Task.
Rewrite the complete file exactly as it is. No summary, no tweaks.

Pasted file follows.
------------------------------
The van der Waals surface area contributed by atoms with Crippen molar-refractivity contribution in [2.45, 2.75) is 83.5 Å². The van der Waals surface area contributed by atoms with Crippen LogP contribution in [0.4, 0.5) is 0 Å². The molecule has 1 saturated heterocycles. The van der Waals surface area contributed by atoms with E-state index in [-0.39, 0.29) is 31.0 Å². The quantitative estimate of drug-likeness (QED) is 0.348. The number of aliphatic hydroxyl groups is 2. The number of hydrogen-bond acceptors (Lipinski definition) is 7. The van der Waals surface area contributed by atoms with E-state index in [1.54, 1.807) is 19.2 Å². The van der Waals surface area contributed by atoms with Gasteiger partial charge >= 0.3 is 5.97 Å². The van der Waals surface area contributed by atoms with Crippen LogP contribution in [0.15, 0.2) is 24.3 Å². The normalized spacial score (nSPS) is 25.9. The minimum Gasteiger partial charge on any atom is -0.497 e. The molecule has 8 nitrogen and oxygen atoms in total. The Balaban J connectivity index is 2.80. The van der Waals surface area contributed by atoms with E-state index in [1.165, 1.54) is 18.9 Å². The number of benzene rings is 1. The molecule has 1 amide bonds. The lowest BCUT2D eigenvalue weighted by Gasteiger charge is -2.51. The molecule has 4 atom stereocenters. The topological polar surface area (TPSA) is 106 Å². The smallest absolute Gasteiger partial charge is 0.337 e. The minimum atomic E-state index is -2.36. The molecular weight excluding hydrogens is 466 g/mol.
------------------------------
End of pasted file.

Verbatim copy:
The van der Waals surface area contributed by atoms with Crippen molar-refractivity contribution in [2.45, 2.75) is 83.5 Å². The van der Waals surface area contributed by atoms with Crippen LogP contribution in [0.4, 0.5) is 0 Å². The molecule has 1 saturated heterocycles. The van der Waals surface area contributed by atoms with E-state index in [-0.39, 0.29) is 31.0 Å². The quantitative estimate of drug-likeness (QED) is 0.348. The number of aliphatic hydroxyl groups is 2. The number of hydrogen-bond acceptors (Lipinski definition) is 7. The van der Waals surface area contributed by atoms with E-state index in [1.54, 1.807) is 19.2 Å². The van der Waals surface area contributed by atoms with Gasteiger partial charge >= 0.3 is 5.97 Å². The van der Waals surface area contributed by atoms with Crippen LogP contribution in [0.15, 0.2) is 24.3 Å². The normalized spacial score (nSPS) is 25.9. The minimum Gasteiger partial charge on any atom is -0.497 e. The molecule has 8 nitrogen and oxygen atoms in total. The Balaban J connectivity index is 2.80. The van der Waals surface area contributed by atoms with E-state index in [1.165, 1.54) is 18.9 Å². The number of benzene rings is 1. The molecule has 1 amide bonds. The lowest BCUT2D eigenvalue weighted by Gasteiger charge is -2.51. The molecule has 4 atom stereocenters. The topological polar surface area (TPSA) is 106 Å². The smallest absolute Gasteiger partial charge is 0.337 e. The minimum atomic E-state index is -2.36. The molecular weight excluding hydrogens is 466 g/mol.